An oil spill at this site would threaten the tribe’s culture and way of life, the plaintiffs claim.

“The corps puts our water and the lives and livelihoods of many in jeopardy,” said Dave Archambault II, chairman of the Standing Rock Sioux Tribe, based in Fort Yates, North Dakota. “We have laws that require federal agencies to consider environmental risks and protection of Indian historic and sacred sites. But the Army Corps has ignored all those laws and fast-tracked this massive project just to meet the pipeline’s aggressive construction schedule.”

“There have been shopping malls that have received more environmental review and Tribal consultation than this massive crude oil pipeline,” added Jan Hasselman, an Earthjustice attorney representing the tribe in the litigation. “Pipelines spill and leak — it’s not a matter of if, but when. Construction will destroy sacred and historically significant sites. We need to take a time out and ensure that the Corps follows the law before rushing ahead with permits.”

Despite objections by the Standing Rock Sioux and other organizations, construction of the pipeline has begun.

The Standing Rock Sioux have led a national campaign to draw attention to the pipeline.

The tribe has launched an international campaign, called Rezpect our Water, asking the Army Corps to deny the key permits for the pipeline.

In late July, tribal youth were running from North Dakota to Washington D.C., to deliver the 140,000 petition signatures to the Army Corps.

Bird advocates oppose Army Corps plan to kill 16,000 cormorants

An environmental group is raising multiple objections to the U.S. Army Corps of Engineers’ proposal to kill 16,000 cormorant birds on East Sand Island in the Columbia River Estuary.

The government agency’s plan is to reduce predation of juvenile salmonids including salmon smolt by the birds.
 
The Army Corps plan to kill the double-crested cormorants over four years was outlined in a draft Environmental Impact Statement.

The conclusions reached in the impact statement prompted the American Bird Conservancy to object this month in a 23-page letter to Sondra Ruckwardt at the U.S. Army Corps of Engineers’ Portland District Office.
 
According to ABC’s expert, Dr. George Wallace, who wrote the comments and who is also the organization’s vice president for oceans and islands, “We have deep concerns… .The determination that the breeding population on ESI must be reduced to approximately 5,600 breeding pairs is not based on any rigorous or peer-reviewed analysis.”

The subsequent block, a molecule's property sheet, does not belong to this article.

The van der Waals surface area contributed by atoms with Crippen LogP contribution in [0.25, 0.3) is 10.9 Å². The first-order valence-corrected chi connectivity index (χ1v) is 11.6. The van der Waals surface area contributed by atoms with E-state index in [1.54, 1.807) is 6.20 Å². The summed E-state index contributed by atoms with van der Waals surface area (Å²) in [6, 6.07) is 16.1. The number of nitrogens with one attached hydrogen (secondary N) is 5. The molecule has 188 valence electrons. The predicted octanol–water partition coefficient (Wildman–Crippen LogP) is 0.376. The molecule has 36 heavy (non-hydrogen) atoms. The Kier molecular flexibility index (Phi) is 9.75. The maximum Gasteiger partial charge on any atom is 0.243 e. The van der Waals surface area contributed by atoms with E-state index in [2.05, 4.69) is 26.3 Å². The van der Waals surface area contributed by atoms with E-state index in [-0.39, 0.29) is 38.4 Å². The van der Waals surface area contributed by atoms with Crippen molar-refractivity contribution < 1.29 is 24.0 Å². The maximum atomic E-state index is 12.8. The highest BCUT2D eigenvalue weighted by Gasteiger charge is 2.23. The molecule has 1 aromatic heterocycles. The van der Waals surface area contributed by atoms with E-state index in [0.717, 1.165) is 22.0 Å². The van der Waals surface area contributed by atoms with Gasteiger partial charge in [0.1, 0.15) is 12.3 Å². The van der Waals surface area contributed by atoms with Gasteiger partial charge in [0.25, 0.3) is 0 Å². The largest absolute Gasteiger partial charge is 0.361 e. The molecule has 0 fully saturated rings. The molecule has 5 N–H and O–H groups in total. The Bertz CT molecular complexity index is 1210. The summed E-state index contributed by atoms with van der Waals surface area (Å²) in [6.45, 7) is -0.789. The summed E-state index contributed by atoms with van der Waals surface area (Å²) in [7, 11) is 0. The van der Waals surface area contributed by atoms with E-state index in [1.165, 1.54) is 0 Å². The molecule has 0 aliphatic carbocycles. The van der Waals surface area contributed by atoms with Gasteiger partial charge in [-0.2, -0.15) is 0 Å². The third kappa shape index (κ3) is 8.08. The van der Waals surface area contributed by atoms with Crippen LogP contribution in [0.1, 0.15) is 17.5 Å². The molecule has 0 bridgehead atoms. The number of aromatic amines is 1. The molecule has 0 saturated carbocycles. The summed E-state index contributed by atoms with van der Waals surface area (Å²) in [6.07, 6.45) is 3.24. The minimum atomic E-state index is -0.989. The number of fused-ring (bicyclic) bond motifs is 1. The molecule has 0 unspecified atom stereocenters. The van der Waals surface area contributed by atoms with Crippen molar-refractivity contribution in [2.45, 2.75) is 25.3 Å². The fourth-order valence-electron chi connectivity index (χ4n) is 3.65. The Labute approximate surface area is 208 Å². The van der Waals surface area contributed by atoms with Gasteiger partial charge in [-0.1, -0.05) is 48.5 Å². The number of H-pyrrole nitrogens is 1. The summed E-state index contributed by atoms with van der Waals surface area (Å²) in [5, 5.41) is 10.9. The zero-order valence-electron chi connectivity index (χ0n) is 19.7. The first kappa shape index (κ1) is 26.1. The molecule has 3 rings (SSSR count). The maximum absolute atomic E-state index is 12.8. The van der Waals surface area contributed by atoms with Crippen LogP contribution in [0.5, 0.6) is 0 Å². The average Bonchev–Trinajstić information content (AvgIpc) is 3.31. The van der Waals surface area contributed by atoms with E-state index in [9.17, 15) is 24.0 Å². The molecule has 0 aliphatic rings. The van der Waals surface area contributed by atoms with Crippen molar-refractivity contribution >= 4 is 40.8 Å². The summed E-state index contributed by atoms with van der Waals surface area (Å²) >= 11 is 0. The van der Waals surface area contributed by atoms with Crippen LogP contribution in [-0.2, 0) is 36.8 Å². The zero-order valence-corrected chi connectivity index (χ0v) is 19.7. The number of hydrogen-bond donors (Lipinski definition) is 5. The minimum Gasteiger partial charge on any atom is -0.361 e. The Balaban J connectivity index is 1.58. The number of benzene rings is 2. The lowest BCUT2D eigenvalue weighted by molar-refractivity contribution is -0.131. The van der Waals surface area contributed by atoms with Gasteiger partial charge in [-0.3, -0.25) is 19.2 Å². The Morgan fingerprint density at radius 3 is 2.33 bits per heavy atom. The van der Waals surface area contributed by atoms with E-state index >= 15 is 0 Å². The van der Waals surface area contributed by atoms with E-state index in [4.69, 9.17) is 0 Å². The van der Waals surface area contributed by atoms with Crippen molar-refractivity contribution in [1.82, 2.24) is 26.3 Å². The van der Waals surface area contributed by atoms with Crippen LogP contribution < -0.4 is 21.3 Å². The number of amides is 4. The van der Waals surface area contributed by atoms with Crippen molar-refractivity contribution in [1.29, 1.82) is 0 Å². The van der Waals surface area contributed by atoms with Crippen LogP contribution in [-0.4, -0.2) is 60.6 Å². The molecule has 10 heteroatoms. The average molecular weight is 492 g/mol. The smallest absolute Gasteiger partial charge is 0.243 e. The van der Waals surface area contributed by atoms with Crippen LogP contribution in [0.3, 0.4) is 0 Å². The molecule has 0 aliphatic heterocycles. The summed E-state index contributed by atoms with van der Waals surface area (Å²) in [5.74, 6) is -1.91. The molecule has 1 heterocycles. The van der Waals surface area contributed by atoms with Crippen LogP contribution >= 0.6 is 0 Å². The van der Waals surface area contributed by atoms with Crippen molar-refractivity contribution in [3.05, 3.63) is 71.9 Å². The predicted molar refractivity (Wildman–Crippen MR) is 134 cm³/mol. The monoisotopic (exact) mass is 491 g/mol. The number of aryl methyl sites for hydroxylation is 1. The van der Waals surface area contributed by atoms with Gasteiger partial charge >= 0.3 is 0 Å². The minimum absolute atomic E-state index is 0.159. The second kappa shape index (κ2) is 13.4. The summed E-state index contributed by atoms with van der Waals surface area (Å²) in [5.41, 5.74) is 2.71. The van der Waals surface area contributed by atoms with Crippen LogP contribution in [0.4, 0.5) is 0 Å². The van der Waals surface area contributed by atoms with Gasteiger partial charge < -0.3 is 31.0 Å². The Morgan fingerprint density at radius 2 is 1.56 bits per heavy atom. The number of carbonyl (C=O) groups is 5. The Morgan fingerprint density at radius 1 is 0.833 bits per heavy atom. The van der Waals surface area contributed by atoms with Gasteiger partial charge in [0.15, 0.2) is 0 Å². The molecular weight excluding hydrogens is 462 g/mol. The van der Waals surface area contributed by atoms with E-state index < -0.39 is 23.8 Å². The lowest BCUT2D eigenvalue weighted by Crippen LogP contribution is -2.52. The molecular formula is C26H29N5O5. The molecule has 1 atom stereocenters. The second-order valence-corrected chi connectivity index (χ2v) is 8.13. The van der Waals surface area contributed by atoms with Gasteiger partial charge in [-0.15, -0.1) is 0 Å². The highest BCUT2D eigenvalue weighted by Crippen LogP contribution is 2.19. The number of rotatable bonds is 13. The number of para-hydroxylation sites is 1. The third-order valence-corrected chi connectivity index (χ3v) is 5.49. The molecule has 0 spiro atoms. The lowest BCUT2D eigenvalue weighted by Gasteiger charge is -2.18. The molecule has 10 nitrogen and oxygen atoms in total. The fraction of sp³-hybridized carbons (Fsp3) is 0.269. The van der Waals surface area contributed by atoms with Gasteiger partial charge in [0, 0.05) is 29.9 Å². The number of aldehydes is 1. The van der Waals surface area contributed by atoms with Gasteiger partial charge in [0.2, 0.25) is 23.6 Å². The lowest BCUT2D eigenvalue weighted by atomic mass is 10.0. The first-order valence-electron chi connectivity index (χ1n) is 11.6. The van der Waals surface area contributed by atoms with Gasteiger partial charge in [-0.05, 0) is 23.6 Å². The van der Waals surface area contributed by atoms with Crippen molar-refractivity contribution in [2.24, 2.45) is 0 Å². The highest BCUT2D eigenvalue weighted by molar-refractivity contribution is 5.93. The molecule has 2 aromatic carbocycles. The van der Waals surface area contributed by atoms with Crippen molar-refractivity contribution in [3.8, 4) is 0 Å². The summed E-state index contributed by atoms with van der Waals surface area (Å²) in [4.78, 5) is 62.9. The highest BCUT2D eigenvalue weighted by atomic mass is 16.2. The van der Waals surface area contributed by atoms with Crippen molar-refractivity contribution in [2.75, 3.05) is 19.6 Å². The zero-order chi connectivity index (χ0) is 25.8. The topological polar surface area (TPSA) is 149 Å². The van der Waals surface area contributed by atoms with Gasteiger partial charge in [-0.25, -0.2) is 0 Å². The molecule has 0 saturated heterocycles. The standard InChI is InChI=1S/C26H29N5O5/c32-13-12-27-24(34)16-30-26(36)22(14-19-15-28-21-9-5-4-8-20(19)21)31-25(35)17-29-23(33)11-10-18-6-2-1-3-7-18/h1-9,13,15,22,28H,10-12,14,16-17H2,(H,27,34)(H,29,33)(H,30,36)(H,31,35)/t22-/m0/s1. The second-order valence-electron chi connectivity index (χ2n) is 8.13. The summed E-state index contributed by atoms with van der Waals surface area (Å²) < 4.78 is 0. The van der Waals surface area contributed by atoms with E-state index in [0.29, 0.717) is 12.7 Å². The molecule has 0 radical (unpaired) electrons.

About 15,000 pairs of double-crested cormorants nest on ESI. Adult cormorants are large, brownish-black birds with a small pouch of yellow-orange skin on the throat. ABC says the island provides excellent breeding habitat for the birds and a base from which to depart in search of small fish, which they capture in hooked beaks while diving into water.

ABC asserts that the lethal approach recommended by the Corps is offered “…without adequate justification and explanation of why the same result cannot be achieved through non-lethal methods.”

ABC says that the expected benefits to salmon hinge not in how cormorant numbers are controlled (through harassment or lethal control), but in the habitat modification that must occur to maintain the breeding DCCO population at the Corps’ target of 5,600 breeding pairs.
 
Furthermore, ABC says the recommended alternative would reduce the entire western cormorant population by approximately 25 percent. It is not clear if permits issued under the Migratory Bird Treaty Act for this type of action can be legally used to reduce an entire regional population of a protected species.

ABC says further that the MBTA requires that permits for lethal control not be issued until it has been demonstrated that non-lethal methods are ineffective.
 
“Even then, lethal control cannot be the sole method of control and must be used in concert with non-lethal methods. We question the legality of issuing a depredation permit that apparently violates basic operating tenants of the MBTA,” Wallace said.

ABC also charged the Corps with misinterpreting scientific data to make its case.